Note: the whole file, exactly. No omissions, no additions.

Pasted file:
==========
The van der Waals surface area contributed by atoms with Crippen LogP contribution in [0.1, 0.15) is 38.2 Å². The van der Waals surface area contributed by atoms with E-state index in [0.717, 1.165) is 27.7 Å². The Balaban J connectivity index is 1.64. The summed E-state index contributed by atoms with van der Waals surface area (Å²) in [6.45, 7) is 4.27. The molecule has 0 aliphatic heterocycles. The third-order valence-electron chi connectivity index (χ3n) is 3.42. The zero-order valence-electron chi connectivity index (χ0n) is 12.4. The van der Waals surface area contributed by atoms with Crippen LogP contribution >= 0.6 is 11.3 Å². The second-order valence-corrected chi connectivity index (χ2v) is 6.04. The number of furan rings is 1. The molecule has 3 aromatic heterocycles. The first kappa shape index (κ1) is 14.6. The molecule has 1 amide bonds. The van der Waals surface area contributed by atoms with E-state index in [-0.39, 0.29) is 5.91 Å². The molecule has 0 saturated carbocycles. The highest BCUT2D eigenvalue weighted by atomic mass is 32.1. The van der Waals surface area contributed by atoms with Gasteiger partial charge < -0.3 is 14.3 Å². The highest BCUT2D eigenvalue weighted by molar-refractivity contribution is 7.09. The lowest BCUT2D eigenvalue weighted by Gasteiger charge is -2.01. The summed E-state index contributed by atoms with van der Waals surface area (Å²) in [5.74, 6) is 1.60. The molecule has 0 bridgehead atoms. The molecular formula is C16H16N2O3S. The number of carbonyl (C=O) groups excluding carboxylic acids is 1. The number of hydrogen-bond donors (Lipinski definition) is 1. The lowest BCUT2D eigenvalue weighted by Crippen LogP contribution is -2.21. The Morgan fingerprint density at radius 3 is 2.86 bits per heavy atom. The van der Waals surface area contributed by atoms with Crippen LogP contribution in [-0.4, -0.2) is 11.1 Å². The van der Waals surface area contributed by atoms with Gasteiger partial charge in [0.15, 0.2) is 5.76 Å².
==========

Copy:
The van der Waals surface area contributed by atoms with Crippen LogP contribution in [0.1, 0.15) is 38.2 Å². The van der Waals surface area contributed by atoms with E-state index in [0.717, 1.165) is 27.7 Å². The Balaban J connectivity index is 1.64. The summed E-state index contributed by atoms with van der Waals surface area (Å²) in [6.45, 7) is 4.27. The molecule has 0 aliphatic heterocycles. The third-order valence-electron chi connectivity index (χ3n) is 3.42. The zero-order valence-electron chi connectivity index (χ0n) is 12.4. The van der Waals surface area contributed by atoms with Crippen LogP contribution >= 0.6 is 11.3 Å². The second-order valence-corrected chi connectivity index (χ2v) is 6.04. The number of furan rings is 1. The molecule has 3 aromatic heterocycles. The first kappa shape index (κ1) is 14.6. The molecule has 1 amide bonds. The van der Waals surface area contributed by atoms with E-state index in [-0.39, 0.29) is 5.91 Å². The molecule has 0 saturated carbocycles. The highest BCUT2D eigenvalue weighted by atomic mass is 32.1. The van der Waals surface area contributed by atoms with Gasteiger partial charge < -0.3 is 14.3 Å². The highest BCUT2D eigenvalue weighted by molar-refractivity contribution is 7.09. The lowest BCUT2D eigenvalue weighted by Gasteiger charge is -2.01. The summed E-state index contributed by atoms with van der Waals surface area (Å²) in [5.74, 6) is 1.60. The molecule has 0 bridgehead atoms. The molecular formula is C16H16N2O3S. The number of carbonyl (C=O) groups excluding carboxylic acids is 1. The number of hydrogen-bond donors (Lipinski definition) is 1. The lowest BCUT2D eigenvalue weighted by Crippen LogP contribution is -2.21. The Morgan fingerprint density at radius 3 is 2.86 bits per heavy atom. The van der Waals surface area contributed by atoms with Crippen LogP contribution in [-0.4, -0.2) is 11.1 Å². The van der Waals surface area contributed by atoms with Gasteiger partial charge in [0.15, 0.2) is 5.76 Å².